Is Steven Soderbergh’s movie a rare catch, or clichéd mess?

You know the drill. A man stumbles across a foreign insect, starts acting strangely and attacks his friends. A doctor discovers the cure for cancer, only to have it kill 90% of the world’s population, with the rest turning into mindless zombies. An asteroid crashing into the Earth’s surface releases deadly airborne toxins which kill millions within minutes.

But this is not Doomsday, I Am Legend, nor is it the The Planet of the Apes. This is Contagion, and it portrays a scenario that is startlingly real.

Contagion is told from a variety of perspectives. Matt Damon plays a man named Mitch Emhoff whom is found immune to a virus that consumed his wife and son. Dr. Erin Mears (Kate Winslet) is sent by her boss Dr. Ellis Cheever (Laurence Fishburne) to investigate the source of the virus in America. At the same time, Dr. Ally Hextall (Jennifer Ehle) struggles to find a vaccine for a virus, meticulously examining all the data while on a race against time. Halfway across the world, Marion Cotillard plays Dr. Leonora Orantes who travels to Hong Kong, ground zero of the virus. All of these narratives form an underlying image of a world struggling to maintain order in light of a grave danger.

What surprised me about this film is how fast the movie progresses; not in terms of actual running time, rather its pacing gives the impression of speed and urgency. Within minutes, three people are killed. Within a month, millions are killed. The film is relentless and indiscriminate, killing whoever happens to touch the wrong thing at the wrong time. The sense of urgency is amplified through the actions of the characters themselves, trying to find the quickest means necessary to fulfill their primary objectives. The film constantly switches back and forth between the perspectives, demonstrating the massive scale and intensity of this threat.

Rather than focusing on dramatic spectacles which seem all-to-common in today’s disaster movies, Contagion focuses on a small and invisible threat: one who cannot be seen, felt, or heard. Steven Soderbergh’s carefully plotted camera angles and chilling soundtrack makes every contact a potential risk in Contagion.

The last disaster movie I watched was 2012. It showed a lone family defying the odds and surviving a cataclysm of epic proportion. In short, it sacrificed realism for a climactic storyline and overblown special effects. Contagion was unique in that the only thing it uses to attract the viewer is its authenticity. This is what impressed me most about the film. From the realistic interpretations of a government responding to crisis, to the explanation of scientific concepts like the basic reproduction number and fomites, the film makes no compromises in ensuring that each detail of a worldwide epidemic was not missed.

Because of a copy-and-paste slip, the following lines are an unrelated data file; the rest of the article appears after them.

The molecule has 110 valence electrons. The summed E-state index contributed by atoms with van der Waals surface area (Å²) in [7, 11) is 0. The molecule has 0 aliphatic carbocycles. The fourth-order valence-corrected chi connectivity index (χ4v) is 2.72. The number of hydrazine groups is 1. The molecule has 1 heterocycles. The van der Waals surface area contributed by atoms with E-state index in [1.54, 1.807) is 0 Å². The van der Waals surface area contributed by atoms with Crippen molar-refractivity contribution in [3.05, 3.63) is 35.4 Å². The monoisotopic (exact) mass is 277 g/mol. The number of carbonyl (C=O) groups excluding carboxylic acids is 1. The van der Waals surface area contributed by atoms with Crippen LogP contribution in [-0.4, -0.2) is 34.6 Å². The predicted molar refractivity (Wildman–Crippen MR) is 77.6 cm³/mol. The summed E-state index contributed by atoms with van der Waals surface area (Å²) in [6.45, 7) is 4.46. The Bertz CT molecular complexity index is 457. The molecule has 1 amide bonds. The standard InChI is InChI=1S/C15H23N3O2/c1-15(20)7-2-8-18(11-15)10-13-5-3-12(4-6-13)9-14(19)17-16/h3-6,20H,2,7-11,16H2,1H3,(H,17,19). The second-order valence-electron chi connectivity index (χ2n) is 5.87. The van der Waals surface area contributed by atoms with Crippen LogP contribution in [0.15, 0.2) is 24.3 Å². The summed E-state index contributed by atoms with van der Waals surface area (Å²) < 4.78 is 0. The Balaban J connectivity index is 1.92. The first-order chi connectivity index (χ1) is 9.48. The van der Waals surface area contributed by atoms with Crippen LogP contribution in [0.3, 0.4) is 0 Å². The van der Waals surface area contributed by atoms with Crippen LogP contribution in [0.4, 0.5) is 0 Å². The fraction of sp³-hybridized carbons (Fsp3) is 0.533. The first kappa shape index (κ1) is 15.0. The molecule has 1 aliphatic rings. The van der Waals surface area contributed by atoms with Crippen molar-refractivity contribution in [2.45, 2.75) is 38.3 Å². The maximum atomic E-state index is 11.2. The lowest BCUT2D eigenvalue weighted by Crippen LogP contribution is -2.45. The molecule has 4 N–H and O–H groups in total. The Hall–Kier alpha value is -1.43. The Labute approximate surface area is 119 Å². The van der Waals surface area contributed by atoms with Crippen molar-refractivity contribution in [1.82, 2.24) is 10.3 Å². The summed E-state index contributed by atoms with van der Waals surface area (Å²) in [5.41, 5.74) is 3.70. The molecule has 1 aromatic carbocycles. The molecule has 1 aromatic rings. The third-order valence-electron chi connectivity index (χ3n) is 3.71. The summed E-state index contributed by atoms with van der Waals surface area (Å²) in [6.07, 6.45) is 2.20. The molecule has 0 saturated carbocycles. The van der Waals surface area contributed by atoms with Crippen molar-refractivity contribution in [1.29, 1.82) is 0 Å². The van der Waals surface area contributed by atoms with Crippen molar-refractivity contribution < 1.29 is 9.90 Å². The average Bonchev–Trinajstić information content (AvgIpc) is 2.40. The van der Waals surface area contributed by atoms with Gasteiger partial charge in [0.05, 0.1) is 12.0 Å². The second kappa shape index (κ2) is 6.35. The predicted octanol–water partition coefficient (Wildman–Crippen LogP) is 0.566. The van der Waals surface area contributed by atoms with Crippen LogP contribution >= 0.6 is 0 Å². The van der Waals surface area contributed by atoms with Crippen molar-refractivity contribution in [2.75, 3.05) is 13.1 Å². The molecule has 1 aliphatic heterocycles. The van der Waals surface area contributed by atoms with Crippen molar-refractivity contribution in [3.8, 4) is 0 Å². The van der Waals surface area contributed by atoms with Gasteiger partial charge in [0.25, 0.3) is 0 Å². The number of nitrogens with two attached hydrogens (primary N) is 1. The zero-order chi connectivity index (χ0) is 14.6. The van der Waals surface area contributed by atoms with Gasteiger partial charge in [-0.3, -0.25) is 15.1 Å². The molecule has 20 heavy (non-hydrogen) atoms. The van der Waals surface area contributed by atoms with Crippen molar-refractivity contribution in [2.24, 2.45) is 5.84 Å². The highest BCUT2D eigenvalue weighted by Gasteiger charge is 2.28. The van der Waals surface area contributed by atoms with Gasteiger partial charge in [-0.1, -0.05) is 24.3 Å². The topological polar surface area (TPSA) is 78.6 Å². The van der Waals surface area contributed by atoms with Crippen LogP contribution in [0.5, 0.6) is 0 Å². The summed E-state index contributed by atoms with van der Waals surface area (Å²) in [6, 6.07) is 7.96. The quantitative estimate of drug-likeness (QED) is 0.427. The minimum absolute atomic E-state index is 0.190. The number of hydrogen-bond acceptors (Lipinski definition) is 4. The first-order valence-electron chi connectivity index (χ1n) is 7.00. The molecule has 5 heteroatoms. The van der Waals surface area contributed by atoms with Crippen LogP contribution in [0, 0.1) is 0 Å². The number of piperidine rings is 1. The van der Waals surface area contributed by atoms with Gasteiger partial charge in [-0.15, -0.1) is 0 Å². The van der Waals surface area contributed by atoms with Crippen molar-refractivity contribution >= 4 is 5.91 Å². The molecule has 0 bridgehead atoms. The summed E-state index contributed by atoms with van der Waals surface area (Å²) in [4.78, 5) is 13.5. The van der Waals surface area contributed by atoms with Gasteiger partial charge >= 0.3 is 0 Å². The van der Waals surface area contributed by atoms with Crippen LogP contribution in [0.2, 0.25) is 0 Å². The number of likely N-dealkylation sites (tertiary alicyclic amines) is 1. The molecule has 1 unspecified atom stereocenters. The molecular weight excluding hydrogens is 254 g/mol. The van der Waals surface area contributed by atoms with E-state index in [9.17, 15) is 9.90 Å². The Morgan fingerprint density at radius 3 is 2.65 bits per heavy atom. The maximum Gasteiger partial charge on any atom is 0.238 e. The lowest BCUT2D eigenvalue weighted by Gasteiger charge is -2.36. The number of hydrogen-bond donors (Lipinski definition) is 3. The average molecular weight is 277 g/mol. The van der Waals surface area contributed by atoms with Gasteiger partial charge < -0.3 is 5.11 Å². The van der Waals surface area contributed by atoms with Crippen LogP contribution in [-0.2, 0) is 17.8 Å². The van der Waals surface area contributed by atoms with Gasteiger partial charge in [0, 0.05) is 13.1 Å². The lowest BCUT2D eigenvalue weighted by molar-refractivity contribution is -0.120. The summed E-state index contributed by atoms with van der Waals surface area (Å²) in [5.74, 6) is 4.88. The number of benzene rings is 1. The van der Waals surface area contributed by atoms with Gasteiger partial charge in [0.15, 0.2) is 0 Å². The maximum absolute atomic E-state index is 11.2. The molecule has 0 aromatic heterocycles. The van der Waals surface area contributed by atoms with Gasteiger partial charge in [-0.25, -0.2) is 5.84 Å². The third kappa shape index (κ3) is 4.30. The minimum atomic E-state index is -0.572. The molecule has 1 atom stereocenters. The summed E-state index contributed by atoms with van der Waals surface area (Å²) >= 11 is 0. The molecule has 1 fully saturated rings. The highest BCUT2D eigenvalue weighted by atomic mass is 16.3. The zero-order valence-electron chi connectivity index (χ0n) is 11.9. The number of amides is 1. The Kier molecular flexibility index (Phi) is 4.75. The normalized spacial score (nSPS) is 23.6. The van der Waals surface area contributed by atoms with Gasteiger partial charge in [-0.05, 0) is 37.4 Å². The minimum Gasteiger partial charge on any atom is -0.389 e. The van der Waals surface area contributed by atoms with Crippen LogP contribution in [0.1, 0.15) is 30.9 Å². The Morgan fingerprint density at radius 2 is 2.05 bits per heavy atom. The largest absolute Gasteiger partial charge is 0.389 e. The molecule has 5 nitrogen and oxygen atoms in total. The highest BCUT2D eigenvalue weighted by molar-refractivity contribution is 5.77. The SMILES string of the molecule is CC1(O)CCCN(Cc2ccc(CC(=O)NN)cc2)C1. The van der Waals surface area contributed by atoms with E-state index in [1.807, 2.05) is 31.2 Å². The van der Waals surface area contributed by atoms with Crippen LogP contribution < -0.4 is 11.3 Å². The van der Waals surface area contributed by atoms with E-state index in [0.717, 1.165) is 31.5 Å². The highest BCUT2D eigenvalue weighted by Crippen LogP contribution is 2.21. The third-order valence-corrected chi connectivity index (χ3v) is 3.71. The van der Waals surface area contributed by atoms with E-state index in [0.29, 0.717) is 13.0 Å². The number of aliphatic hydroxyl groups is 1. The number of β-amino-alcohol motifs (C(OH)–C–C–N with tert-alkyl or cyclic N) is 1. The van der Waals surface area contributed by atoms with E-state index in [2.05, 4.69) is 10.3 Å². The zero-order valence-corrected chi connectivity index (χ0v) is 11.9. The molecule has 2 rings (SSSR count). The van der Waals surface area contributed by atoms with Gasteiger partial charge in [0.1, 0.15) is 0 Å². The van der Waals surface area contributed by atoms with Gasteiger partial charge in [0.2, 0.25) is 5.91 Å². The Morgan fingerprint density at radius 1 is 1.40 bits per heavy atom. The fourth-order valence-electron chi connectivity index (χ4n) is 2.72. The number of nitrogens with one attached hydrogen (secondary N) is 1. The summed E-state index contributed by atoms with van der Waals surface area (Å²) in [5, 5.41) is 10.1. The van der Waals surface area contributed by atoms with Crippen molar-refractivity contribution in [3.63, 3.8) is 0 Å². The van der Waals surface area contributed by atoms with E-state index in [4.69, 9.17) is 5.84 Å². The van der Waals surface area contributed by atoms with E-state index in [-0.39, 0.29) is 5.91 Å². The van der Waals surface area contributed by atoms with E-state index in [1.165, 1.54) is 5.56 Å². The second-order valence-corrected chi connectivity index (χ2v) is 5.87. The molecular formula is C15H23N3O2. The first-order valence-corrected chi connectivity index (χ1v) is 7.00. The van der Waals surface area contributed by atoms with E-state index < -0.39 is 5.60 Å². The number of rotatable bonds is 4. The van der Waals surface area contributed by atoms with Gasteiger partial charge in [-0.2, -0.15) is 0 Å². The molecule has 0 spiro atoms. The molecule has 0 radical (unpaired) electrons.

Even the depiction of a decaying society is portrayed accurately. Jude Law plays a social blogger who protests against the secrecy of the federal government, while trying to progress his own agenda. Without spoiling too much of the plot, his actions display the influence social media has on our lives. In times of desperation, people are willing to listen to anyone who offers a quick and efficient solution. The film shows how fast a society can falter with these circumstances. An orderly line at a ration station turns into a full-blown riot after an announcement of food shortages. The juxtaposed behaviour of the crowd mentality prevalent in Contagion unearths an underlying fact about human psychology: that we deny all social conventions and moral standards if we cannot satisfy our animalistic desires.

Unfortunately, in the race for authenticity, Soderbergh forgot an important element consistent of excellent films: emotion. Watching the film and its conclusion makes the audience care not for the characters in the film but of themselves. Jumping from perspective to perspective prevents the audience from relating to any of the characters. Despite Matt Damon’s role as the “relatable character” in the movie, his story failed to grip on me. In fact, the closest thing to concern I felt during the movie was the portrayal of innocent and vulnerable children living in the impoverished nations around the world. Yet, Soderbergh fails to capitalize on these elements of his story, reducing many of these into subplots. Ultimately, this was disappointing.

The ending was commendable, but predictable. I’m not going to spoil the plot, but if you watched the movie closely, you will find that the conclusion didn’t awe or surprise you. However, it did tie the story together, and there was a hidden reference which makes the threat slightly interesting. To be honest, I didn’t catch this reference in my first go and I had to watch the movie again to confirm my conclusions.

Despite its faults, Contagion is a fantastic movie and is a must-see for anyone vaguely interested in medical science and fast-paced thrillers. The movie is a tense affair, and the real impact of the movie is not its story per-se, but its message about the vulnerability of the human race and how easily it can fall into chaos. The feasibility of the plot so profoundly influenced me that it changed my outlook on the physical world around me.

So watch the film, ponder, and have fun. But make sure you bring a hand sanitizer – you may want to use it.